Another day, another expat defrauded in the UAE
UAE continues to woo foreign talent and investment then rob them of their businesses and assets, leaving them penniless, jailed or on the Interpol database. Expats beware!
American National Michael Franco has found out the hard way that it doesn’t pay to be too innovative and successful in the United Arab Emirates. The renowned security expert has joined a growing list of foreign businessmen in the UAE who have been swindled of their intellectual property and robbed of their profits by unscrupulous local partners.
Franco is the former head of the US Department of Defense Secure Communications Lab where he helped invent the secure Blackberry phone used by Barack Obama; he’s well known in the security and intelligence communities for his involvement in ethical technologies. After developing software that can identify and track human trafficking rings, in 2013 Franco was wooed by Emirati businessman Khalid Al Bunnain Al Mazrouie, who wanted to take the technology to market. Franco moved his family to Abu Dhabi to form a joint company with Al Mazrouie, and everything was going well; apparently, too well.
Within months, Baynuna Advanced Systems, LLC had accrued $20 million in sales, with another $60 million in the pipeline, and amassed a net profit of $9 million. Days before the annual profits were to be divvied up between the partners, Al Mazrouie suddenly filed a series of outlandish criminal complaints against Franco in an attempt to appropriate the full profits for himself. Allegations against Franco included everything from industrial espionage, to spying on coworkers and visitors, deleting company files, and even to seeking to have an affair with Al Mazrouie’s septuagenarian wife. All of the accusations were baseless, without evidence, and were all ultimately dismissed by the courts that heard them. However, during the 7 months of trials, Franco was banned from leaving the UAE, his income was blocked, and he was completely locked out of his own company. Al Mazrouie has subsequently filed yet another case against him to ensure that he will continue to be deprived of his share of the company’s profits. Franco said “I was shocked to hear that this is a common practice in the UAE. I operated the company on a daily basis and generated the profits. As soon as they saw $9 million in profits, they just took it. They didn’t care that we would be even more profitable the next year. They thought they could operate the company without me but now it is just dormant. They have my technology in their possession that prevents serious crime and child trafficking just sitting there doing nothing. It is a real travesty and I caution anyone thinking about investing their time or money in the UAE.”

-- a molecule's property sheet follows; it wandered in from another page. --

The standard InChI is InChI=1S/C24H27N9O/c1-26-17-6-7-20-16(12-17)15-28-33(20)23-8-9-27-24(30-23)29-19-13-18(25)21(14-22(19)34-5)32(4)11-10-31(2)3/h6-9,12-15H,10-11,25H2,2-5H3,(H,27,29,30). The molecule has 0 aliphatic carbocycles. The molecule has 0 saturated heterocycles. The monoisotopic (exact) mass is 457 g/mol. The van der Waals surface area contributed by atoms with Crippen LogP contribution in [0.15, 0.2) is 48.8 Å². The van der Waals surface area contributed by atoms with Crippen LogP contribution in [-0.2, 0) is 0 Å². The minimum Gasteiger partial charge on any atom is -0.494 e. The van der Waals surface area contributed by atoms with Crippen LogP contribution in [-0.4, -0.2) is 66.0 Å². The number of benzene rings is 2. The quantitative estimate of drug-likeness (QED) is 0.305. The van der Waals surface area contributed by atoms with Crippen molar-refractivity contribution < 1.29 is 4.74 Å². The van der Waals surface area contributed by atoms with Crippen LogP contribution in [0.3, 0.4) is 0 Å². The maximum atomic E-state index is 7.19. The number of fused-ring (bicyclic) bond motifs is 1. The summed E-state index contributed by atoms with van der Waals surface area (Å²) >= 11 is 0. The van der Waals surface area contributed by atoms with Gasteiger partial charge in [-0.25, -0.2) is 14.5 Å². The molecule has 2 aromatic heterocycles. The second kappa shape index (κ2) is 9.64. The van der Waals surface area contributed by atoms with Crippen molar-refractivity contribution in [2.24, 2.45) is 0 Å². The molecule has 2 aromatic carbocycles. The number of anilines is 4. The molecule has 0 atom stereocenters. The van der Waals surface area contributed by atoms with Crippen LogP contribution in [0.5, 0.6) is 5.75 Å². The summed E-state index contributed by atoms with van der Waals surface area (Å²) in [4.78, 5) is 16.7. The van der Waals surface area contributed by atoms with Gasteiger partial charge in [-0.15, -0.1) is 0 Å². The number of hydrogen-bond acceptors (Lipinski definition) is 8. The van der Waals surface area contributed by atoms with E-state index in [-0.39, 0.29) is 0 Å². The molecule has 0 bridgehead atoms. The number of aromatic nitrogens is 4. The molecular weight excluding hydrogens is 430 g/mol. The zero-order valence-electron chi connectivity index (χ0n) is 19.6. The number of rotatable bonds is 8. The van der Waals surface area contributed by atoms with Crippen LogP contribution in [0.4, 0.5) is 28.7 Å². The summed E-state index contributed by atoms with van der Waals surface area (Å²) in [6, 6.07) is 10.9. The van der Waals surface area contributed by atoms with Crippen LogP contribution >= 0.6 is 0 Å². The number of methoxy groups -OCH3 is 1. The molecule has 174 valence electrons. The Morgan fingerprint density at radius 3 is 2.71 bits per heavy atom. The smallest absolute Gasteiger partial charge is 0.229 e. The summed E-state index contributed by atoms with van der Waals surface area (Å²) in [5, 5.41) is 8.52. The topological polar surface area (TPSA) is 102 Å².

“Unfortunately, what happened to Mr. Franco is not an isolated incident,” says Radha Stirling, founder of Detained in Dubai. “We have recently dealt with case after case of expat businesspeople who have been cheated by their local partners, usually with the active collusion of the legal system and government officials; sometimes for hundreds of millions of dollars.”
In a similar recent case, British National Mohammed Haddad was forced out of his shares in the company he built in the Emirates, losing over $600 million. Haddad’s case exposed rampant corruption in the UAE judicial system, all with apparent complicity at the highest levels of government; the end recipient of the assets stolen from Haddad was a close relative of the Ruler of Dubai.
Stirling explains, “We have been lobbying the British FCO to update their travel warnings for the UAE to alert potential investors of the risks. There is simply no security for expat business people, it is too easy for a local partner to fabricate allegations against a foreigner, and these accusations can often lead to imprisonment even when there is no evidence. In Mr. Franco’s case, he has been fortunate in that all of the 22 allegations made against him have been ultimately dismissed. However, the fact that a new case has now been recently made against him, with neither he nor his attorney even being informed what the charges are, reveals just how dangerously easy it is for locals to impugn their foreign partners, and expropriate their assets.”